Sam Rayburn fit the stereotype of an old-time politician in every way. A bald, cigar-chomping, and back-slapping irreverent man, but one whose honesty was unquestioned and his agenda forward looking. “Mr. Sam” was one of a long line of Texans who would lead their respective chambers in the 20th century. Rayburn was a protege of John Nance Garner (who would outlive him by 6 years), and LBJ in turn was a protege of Rayburn. Rayburn held either the Speakership or Majority Leader’s post for a quarter of a century (filling that role in the minority when the Democrats weren’t in control).
Rayburn was a Founding Father of Route 66, and shephered many Democratic ideals into law. He was a what you see is what you get type person, and his Rayburnism’s (stories/quotes, etc), could encompass entire books. What’s remarkable is that he was cut from the same cloth as Russell (actually born in Tennessee),but was committed to rights of all people.Rayburn was just a little over a year shy of his “Golden Anniversary” in the House when he died in 1961.
Joe Cannon was an example of, “if at first you don’t succeed, try, try again.” He tried four times to win the Speakership before succeeding. That may be why his goal was to never to let it slip away. Cannon ruled with an iron fist, as not only did the Speaker controlled the Rules Committee and committee appointments down to the member. Today, there would be backlash but in the days of limited communication, many voters were impervious. But not his colleagues. A few fellow Republicans tried to join with the Democrats to dislodge him but Cannon held on.
Cannon may well have been the modern day Tom DeLay (“the Hammer”), not to mention, Tom Craddick, a former Republican Speaker of the Texas House who employed similar tactics, particularly in the redistricting struggle. But his Illinois constituency loved him. They sent him to Washington for 46 years of 50 years, though sending him packing only for a single term in 1890 and 1912.
If there is a book in existence on how to stay on your wife’s good side, Nick Longworth surely dd not right it. The same with father-in-law. Longworth, then a sophomore Ohio Congressman, married Teddy Roosevelt’s eldest daughter Alice at the White House in 1906, but veered away from him politically soon after. He also became disenchanted with Cannon, by that time Speaker.
In 1912, Longworth actually backed William Howard Taft over his father-in-laws Progressive candidacy, and Alice returned the favor by campaigning against her husband for re-election (and folks wonder how Bill and Hillary stay married). With a Progressive on the ballot, Longworth lost his seat (the same year as Cannon), but did manage to regain it two years later. He’d rise to Majority Leader and eventually, Speaker.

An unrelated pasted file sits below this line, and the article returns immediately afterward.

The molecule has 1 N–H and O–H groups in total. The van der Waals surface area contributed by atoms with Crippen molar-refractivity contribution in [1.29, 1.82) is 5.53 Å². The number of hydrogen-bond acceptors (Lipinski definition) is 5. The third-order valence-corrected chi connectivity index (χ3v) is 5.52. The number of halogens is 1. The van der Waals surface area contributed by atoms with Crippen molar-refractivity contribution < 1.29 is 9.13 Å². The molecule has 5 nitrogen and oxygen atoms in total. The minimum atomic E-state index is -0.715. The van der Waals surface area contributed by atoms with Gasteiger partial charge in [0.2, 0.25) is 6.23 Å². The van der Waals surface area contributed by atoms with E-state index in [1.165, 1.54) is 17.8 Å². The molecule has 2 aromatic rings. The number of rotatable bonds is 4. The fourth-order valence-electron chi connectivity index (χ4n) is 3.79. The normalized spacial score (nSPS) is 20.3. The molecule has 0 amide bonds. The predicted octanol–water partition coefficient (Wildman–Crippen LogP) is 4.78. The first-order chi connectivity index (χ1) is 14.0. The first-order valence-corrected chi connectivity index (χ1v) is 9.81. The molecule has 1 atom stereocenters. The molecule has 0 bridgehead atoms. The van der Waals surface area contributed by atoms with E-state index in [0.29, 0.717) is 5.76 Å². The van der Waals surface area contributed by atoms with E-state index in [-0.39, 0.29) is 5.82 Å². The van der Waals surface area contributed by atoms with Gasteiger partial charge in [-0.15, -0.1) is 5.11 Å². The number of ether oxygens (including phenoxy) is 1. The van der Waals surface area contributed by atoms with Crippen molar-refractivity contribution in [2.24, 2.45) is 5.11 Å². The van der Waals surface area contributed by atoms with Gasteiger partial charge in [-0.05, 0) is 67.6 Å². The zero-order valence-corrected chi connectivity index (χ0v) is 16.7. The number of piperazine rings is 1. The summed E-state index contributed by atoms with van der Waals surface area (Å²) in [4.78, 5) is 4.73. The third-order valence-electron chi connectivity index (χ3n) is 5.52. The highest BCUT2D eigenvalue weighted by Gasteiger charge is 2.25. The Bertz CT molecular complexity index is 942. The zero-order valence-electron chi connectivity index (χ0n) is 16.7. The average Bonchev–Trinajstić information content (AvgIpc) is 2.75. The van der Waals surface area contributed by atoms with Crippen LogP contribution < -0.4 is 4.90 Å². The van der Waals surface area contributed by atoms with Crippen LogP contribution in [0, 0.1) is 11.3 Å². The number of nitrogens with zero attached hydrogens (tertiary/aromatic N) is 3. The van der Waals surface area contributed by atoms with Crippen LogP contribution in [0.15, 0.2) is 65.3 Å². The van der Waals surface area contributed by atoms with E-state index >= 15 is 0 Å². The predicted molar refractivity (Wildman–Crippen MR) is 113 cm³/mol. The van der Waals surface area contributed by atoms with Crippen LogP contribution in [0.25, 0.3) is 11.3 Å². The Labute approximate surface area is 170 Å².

The ironic thing about Longworth’s second stint is that he began employing many of Cannon’s tactics, punishing Republicans who backed Bob LaFollette over Calvin Coolidge. But he also cultivated Democratic friendships and as such, was well respected.
Beyond the Russell building, there are 2 on the Senate side.
One is named for Ev Dirksen, the longtime Minority Leader who delivered crucial votes to Majority leader Mike Mansfied on issues of Civil Rights and the “Great Society.” In other words, Dirksen and many in his party provided crucial votes for Civil Rights because Democrats, despite controlling 2/3 of the chamber in the mid 60′s, were hampered by the opposition of men like Russell.
Dirksen’s ability to deliver GOP votes for a Democratic agenda was so wide reaching that, in 1962, when Dirksen was seeking re-election against Sidney Yates, a respected liberal Congressman from Chicago who would eventually become Illinois’ longest serving Congressman, President Kennedy refused to campaign against him. It was said that Kennedy felt that if Dirksen lost, he wouldn’t have such a congenial leader of the opposite party. And LBJ himself responded to NAACP head Roy Wilkins’ request for help on Civil Rights legislation, LBJ said, “you’re gonna have to persuade Dirksen why this is in the interests of the Republican party….I’m a Democrat, but if a fella will stand up and fight with you, you can cross party lines.”
Dirksen was born near Peoria in 1896. He dropped out of the University of Minesota Law School to join the army. Dirksen was called “The Wizard of Ooze.” He rarely gave a prepared speechm instead relying or notes. But despite a lackluster delivery, he could be biting with foes. When Tom Dewey wanted to endorse Eisenhower, Dirksen, presiding at the GOP convention and backing Taft said, “”We followed you before, and you took us down the path to defeat!”
Dirksen’s talents were evidenced by the fact that his first Congressional victory came countercyclical to the national climate. He won it in 1932 (having lost a race in 1930). He supported many New Deal programs. He was forced to retire in 1948 due to a bad eye but displayed his political acumen again by making a comeback in 1950. This time, it was for the Senate and he would unseat a big fish: Senate Majority leader Scott Lucas. He was an ardent backer of Vietnam but also several Great Society programs. Conservatives liked him for an arduous promotion of prayer in the schools, which fell far short in 1966.